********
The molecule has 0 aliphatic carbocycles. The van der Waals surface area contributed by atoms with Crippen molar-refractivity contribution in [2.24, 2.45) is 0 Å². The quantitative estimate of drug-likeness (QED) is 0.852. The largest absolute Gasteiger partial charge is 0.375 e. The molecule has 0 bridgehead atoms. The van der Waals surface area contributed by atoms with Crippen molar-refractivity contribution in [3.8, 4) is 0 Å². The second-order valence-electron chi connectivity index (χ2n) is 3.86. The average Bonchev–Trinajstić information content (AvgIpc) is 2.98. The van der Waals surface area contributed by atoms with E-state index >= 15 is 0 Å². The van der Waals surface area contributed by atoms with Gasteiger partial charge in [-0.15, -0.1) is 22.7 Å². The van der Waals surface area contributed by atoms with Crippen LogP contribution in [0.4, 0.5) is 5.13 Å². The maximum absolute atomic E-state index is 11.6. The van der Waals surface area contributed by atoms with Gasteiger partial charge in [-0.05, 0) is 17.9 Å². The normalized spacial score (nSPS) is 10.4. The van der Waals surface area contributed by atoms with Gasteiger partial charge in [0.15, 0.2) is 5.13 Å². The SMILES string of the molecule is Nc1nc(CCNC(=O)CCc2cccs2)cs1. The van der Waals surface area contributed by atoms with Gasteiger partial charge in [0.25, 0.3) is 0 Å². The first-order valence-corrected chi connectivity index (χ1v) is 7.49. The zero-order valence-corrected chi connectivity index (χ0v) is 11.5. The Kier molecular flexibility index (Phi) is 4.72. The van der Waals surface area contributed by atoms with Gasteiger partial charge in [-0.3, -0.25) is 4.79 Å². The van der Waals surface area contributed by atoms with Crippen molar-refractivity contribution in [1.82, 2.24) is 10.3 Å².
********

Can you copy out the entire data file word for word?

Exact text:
The molecule has 0 aliphatic carbocycles. The van der Waals surface area contributed by atoms with Crippen molar-refractivity contribution in [2.24, 2.45) is 0 Å². The quantitative estimate of drug-likeness (QED) is 0.852. The largest absolute Gasteiger partial charge is 0.375 e. The molecule has 0 bridgehead atoms. The van der Waals surface area contributed by atoms with Crippen molar-refractivity contribution in [3.8, 4) is 0 Å². The second-order valence-electron chi connectivity index (χ2n) is 3.86. The average Bonchev–Trinajstić information content (AvgIpc) is 2.98. The van der Waals surface area contributed by atoms with E-state index >= 15 is 0 Å². The van der Waals surface area contributed by atoms with Gasteiger partial charge in [-0.15, -0.1) is 22.7 Å². The van der Waals surface area contributed by atoms with Crippen LogP contribution in [0.4, 0.5) is 5.13 Å². The maximum absolute atomic E-state index is 11.6. The van der Waals surface area contributed by atoms with Gasteiger partial charge in [-0.05, 0) is 17.9 Å². The normalized spacial score (nSPS) is 10.4. The van der Waals surface area contributed by atoms with Gasteiger partial charge in [0.15, 0.2) is 5.13 Å². The SMILES string of the molecule is Nc1nc(CCNC(=O)CCc2cccs2)cs1. The van der Waals surface area contributed by atoms with Gasteiger partial charge in [0.25, 0.3) is 0 Å². The first-order valence-corrected chi connectivity index (χ1v) is 7.49. The zero-order valence-corrected chi connectivity index (χ0v) is 11.5. The Kier molecular flexibility index (Phi) is 4.72. The van der Waals surface area contributed by atoms with Gasteiger partial charge in [-0.3, -0.25) is 4.79 Å². The van der Waals surface area contributed by atoms with Crippen molar-refractivity contribution in [1.82, 2.24) is 10.3 Å².